Now, editor Stephen Elliott, authors Jason Roberts, Eric Martin, and Andrew Altschul, and a team of twenty researchers have re-created this document for the present day. Where to Invade Next contains seven essays, 100 percent factual, laying out in stark detail how the arguments for invasion could be made. A biting look at the role of propaganda in foreign policy, this book outlines exactly how our leaders might make the case for war.
A Man Without a Country is Kurt Vonnegut’s hilariously funny and razor-sharp look at life (“If I die—God forbid—I would like to go to heaven to ask somebody in charge up there, ‘Hey, what was the good news and what was the bad news?”), art (“To practice any art, no matter how well or badly, is a way to make your soul grow. So do it.”), politics (“I asked former Yankees pitcher Jim Bouton what he thought of our great victory over Iraq and he said, ‘Mohammed Ali versus Mr. Rogers.’”), and the condition of the soul of America today (“What has happened to us?”).
Based on short essays and speeches composed over the last five years and plentifully illustrated with artwork by the author throughout, A Man Without a Country gives us Vonnegut both speaking out with indignation and writing tenderly to his fellow Americans, sometimes joking, at other times hopeless, always searching.
Winner of the National Book Award
The publication of this extraordinary volume firmly established Flannery O’Connor’s monumental contribution to American fiction. There are thirty-one stories here in all, including twelve that do not appear in the only two story collections O’Connor put together in her short lifetime—Everything That Rises Must Converge and A Good Man Is Hard to Find.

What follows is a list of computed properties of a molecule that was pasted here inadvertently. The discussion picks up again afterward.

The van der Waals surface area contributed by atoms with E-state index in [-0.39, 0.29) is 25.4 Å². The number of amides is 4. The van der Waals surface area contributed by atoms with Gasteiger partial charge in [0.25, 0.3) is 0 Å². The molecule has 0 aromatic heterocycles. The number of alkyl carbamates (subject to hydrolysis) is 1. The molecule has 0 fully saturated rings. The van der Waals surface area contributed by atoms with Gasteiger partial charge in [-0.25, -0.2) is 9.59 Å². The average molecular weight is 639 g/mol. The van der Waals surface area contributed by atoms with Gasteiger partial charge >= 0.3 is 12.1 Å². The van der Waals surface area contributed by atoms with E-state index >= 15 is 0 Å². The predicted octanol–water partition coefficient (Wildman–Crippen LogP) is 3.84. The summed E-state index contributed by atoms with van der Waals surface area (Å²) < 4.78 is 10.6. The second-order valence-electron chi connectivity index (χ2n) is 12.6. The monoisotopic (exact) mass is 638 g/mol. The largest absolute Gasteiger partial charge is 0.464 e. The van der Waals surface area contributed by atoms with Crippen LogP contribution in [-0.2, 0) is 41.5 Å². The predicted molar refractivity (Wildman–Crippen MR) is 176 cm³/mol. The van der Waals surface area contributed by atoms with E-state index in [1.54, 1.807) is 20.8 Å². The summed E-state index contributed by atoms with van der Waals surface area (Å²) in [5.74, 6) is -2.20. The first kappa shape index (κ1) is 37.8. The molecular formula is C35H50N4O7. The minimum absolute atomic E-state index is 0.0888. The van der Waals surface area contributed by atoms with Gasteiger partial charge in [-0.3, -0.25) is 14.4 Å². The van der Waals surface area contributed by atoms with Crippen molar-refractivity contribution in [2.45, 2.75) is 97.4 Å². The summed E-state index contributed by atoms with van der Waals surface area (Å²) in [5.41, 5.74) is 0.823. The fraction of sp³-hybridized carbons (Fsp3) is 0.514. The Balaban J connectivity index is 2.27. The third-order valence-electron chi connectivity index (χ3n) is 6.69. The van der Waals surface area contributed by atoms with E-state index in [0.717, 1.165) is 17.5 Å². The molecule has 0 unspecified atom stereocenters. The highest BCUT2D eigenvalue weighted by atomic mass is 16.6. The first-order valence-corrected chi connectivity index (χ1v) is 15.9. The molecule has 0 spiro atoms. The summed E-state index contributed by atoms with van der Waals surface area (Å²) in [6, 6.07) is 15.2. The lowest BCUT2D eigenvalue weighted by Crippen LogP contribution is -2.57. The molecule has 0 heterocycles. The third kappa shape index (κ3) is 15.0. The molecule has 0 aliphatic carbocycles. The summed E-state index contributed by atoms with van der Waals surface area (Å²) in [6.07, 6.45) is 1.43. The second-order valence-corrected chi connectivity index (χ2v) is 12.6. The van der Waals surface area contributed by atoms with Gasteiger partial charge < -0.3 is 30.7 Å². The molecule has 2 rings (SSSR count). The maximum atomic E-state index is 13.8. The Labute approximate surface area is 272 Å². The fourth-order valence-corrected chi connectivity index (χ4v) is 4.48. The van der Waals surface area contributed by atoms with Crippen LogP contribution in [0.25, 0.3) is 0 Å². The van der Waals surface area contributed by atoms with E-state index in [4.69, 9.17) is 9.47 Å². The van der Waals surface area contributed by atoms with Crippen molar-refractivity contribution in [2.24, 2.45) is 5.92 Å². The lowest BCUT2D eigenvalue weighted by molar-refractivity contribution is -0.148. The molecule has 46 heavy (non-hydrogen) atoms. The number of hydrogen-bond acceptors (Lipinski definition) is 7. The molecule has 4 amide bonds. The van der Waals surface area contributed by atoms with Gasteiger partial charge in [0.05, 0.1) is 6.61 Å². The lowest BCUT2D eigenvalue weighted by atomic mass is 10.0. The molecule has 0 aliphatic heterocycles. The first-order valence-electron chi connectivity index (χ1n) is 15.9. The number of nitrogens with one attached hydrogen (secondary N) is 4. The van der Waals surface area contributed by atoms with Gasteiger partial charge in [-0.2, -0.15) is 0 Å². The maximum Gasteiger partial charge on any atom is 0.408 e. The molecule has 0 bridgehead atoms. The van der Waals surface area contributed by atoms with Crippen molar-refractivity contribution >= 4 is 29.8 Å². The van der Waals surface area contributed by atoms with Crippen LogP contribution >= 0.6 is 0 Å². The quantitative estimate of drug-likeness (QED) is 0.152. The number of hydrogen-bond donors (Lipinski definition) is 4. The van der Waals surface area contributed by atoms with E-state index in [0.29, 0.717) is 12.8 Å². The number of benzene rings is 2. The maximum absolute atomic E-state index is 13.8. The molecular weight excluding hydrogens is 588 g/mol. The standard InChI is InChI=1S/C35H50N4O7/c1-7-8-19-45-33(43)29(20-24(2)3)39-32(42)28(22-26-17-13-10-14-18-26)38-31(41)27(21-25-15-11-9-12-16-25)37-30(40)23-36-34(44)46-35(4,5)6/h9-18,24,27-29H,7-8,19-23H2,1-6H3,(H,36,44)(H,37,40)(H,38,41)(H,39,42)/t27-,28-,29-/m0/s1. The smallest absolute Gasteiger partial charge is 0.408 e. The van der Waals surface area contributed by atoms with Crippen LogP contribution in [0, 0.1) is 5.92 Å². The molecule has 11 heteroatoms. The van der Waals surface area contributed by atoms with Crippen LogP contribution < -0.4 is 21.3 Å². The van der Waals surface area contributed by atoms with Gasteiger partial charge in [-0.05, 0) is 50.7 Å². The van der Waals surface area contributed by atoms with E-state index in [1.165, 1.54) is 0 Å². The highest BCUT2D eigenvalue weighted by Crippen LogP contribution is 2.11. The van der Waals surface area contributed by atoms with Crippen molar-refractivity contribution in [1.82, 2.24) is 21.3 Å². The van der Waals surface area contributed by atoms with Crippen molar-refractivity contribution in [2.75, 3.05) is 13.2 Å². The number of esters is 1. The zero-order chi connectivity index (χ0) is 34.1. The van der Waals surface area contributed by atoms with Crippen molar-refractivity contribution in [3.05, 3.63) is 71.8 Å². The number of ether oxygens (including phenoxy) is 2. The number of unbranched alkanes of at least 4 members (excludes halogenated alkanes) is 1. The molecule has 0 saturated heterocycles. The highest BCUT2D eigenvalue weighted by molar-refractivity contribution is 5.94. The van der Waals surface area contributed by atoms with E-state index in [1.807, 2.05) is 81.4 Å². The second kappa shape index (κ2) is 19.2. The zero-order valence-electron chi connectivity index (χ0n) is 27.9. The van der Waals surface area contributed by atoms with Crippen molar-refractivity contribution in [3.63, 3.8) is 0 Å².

O’Connor published her first story, “The Geranium,” in 1946, while she was working on her master’s degree at the University of Iowa. Arranged chronologically, this collection shows that her last story, “Judgement Day”—sent to her publisher shortly before her death—is a brilliantly rewritten and transfigured version of “The Geranium.” Taken together, these stories reveal a lively, penetrating talent that has given us some of the most powerful and disturbing fiction of the twentieth century. Also included is an introduction by O’Connor’s longtime editor and friend, Robert Giroux.
One of the world’s leading neuroscientists explores how best to understand the human condition by examining the biological, psychological, and highly social nature of our species within the social context of our lives.
What happened along the evolutionary trail that made humans so unique? In his widely accessible style, Michael Gazzaniga looks to a broad range of studies to pinpoint the change that made us thinking, sentient humans, different from our predecessors.
Neuroscience has been fixated on the life of the psychological self for the past fifty years, focusing on the brain systems underlying language, memory, emotion, and perception. What it has not done is consider the stark reality that most of the time we humans are thinking about social processes, comparing ourselves to and estimating the intentions of others. In Human, Gazzaniga explores a number of related issues, including what makes human brains unique, the importance of language and art in defining the human condition, the nature of human consciousness, and even artificial intelligence.
The Nobel laureate shares his thoughts on poetry’s special ability to rectify spiritual balance as a counterweight to hostile and oppressive forces, in a collection of ten lectures on the work of such diverse poets as Christopher Marlowe, John Clare, Oscar Wilde, and Elizabeth Bishop.